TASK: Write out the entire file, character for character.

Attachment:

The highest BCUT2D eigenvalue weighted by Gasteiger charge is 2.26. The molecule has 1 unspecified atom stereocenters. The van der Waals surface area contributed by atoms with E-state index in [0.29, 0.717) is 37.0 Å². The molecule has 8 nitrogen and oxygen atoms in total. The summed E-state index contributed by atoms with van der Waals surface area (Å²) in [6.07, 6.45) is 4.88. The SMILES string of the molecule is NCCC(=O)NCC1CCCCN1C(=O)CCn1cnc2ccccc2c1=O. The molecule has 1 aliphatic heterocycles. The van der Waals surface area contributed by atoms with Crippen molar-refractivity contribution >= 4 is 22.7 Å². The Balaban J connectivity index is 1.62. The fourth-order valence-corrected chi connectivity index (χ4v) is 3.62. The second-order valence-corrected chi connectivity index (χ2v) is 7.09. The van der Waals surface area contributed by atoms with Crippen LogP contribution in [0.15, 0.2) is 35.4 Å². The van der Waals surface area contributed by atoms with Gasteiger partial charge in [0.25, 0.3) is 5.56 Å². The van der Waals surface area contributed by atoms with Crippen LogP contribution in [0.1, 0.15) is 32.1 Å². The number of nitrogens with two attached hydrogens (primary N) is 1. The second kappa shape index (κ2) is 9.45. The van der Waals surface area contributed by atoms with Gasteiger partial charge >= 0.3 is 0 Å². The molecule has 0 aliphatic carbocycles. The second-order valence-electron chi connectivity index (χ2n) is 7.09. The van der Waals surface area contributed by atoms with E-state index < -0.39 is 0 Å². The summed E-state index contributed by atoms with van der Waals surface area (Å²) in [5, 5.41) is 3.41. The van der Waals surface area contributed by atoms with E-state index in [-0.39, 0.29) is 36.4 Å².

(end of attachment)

The highest BCUT2D eigenvalue weighted by Gasteiger charge is 2.26. The molecule has 1 unspecified atom stereocenters. The van der Waals surface area contributed by atoms with E-state index in [0.29, 0.717) is 37.0 Å². The molecule has 8 nitrogen and oxygen atoms in total. The summed E-state index contributed by atoms with van der Waals surface area (Å²) in [6.07, 6.45) is 4.88. The SMILES string of the molecule is NCCC(=O)NCC1CCCCN1C(=O)CCn1cnc2ccccc2c1=O. The molecule has 1 aliphatic heterocycles. The van der Waals surface area contributed by atoms with Crippen molar-refractivity contribution >= 4 is 22.7 Å². The Balaban J connectivity index is 1.62. The fourth-order valence-corrected chi connectivity index (χ4v) is 3.62. The second-order valence-corrected chi connectivity index (χ2v) is 7.09. The van der Waals surface area contributed by atoms with Crippen LogP contribution in [0.15, 0.2) is 35.4 Å². The van der Waals surface area contributed by atoms with Gasteiger partial charge in [0.25, 0.3) is 5.56 Å². The van der Waals surface area contributed by atoms with Crippen LogP contribution in [0.1, 0.15) is 32.1 Å². The number of nitrogens with two attached hydrogens (primary N) is 1. The second kappa shape index (κ2) is 9.45. The van der Waals surface area contributed by atoms with Gasteiger partial charge >= 0.3 is 0 Å². The molecule has 0 aliphatic carbocycles. The second-order valence-electron chi connectivity index (χ2n) is 7.09. The van der Waals surface area contributed by atoms with E-state index < -0.39 is 0 Å². The summed E-state index contributed by atoms with van der Waals surface area (Å²) in [5, 5.41) is 3.41. The van der Waals surface area contributed by atoms with E-state index in [-0.39, 0.29) is 36.4 Å².